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What the Devil won't tell you

Register to vote now, to help Make America Boring Again

Just a few clicks as deadline approaches will help end non-voter crisis

The deadline to register to vote in this year's primary election is next Monday, July 30, and that had me thinking about the Plantagenets as I read a new report out of ASU studying the "non-voter crisis."

The Plantagenet family ruled England for about 300 years like some sort of militarized version of a Real Housewives spinoff, with all the drama and a lot more blood.

What makes monarchies so compelling is that the controversies are so human. The "issues" sort of pale to the personal relationships proving equal parts sexual, transactional and toxic. A crazy Henry, a stupid Edward, a badass DeMontfort and some nasty Despensers clashed like Tolkien characters chasing their precious golden rings.

The story of kings and queens is the story of human greatness and frailty. The story of democracy reads like a geology lesson. Popular molten pressures meet get trapped by granite resistance, and we know someday the mountain might blow but who knows when? Perhaps it can be reduced to some sort of equation so long as we remember to carry the four.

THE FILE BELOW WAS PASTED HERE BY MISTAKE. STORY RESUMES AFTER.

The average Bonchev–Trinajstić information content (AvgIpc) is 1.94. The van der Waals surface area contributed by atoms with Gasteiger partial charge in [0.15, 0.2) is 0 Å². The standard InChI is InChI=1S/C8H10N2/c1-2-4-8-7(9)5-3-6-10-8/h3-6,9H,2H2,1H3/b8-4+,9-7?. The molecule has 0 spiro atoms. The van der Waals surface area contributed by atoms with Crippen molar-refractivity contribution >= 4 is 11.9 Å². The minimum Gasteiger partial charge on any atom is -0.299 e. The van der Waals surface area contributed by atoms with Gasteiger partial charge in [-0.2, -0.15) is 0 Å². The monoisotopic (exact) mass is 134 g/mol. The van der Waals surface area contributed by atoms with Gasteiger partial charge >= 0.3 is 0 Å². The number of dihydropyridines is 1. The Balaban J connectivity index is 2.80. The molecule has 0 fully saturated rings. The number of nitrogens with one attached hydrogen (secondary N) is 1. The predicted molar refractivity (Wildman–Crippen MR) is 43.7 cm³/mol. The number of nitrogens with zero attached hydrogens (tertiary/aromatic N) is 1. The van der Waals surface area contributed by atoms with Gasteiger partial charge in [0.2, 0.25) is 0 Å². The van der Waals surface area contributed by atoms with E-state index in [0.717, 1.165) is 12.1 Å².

When Queen Isabel felt the political heat ready to burn her, she outfoxed her husband, nailed his mortal enemy and took over the whole damn country. Democrats are trying to settle the Bernie-Hillary spat by reforming superdelegates. So which novel do you want to read?

Point is, democracy is relatively boring.

So it's no surprise that the youngest, hippest and coolest among us — younger Arizonans — don't vote at all. Latinos are even worse about it. Low-income earners are bad too. And that, right there, is why government seems not to care so much about those groups.

The Morrison Institute at Arizona State University study calls it a "crisis" that more of us don't vote. I take some issue with that in general because poll after poll of the general public show relatively minor differences from poll after poll of likely voters.

On the other hand, the people who don't vote tend to be younger and have lower incomes than those who do. Voters tend to be less Latino than non-voters. That's why elected officials feel free to ignore all those groups. The officials got ignored by the voters first.

So guess whose ox gets gored around the table when decisions get made? In this world, no one sticks up for the people who never bothered to participate in the act of deciding.

Phoenix-based PR firm Riester conducted a focus group among non-voters, asking them "what gives?" What they found was predictable and I'll get into why those reasons are pony pucks.


Before I go further, time, convenience and confusion are not good enough reasons to fail to vote. Update your voter registration here and make sure you're signed up for the Permanent Early Voter List, and the Pima County Recorder's Office will deliver a ballot to straight to your mailbox. Fill it out over ramen noodles and toss it back in the mailbox and you are done. Civic duty accomplished. The whole thing takes 5-10 minutes.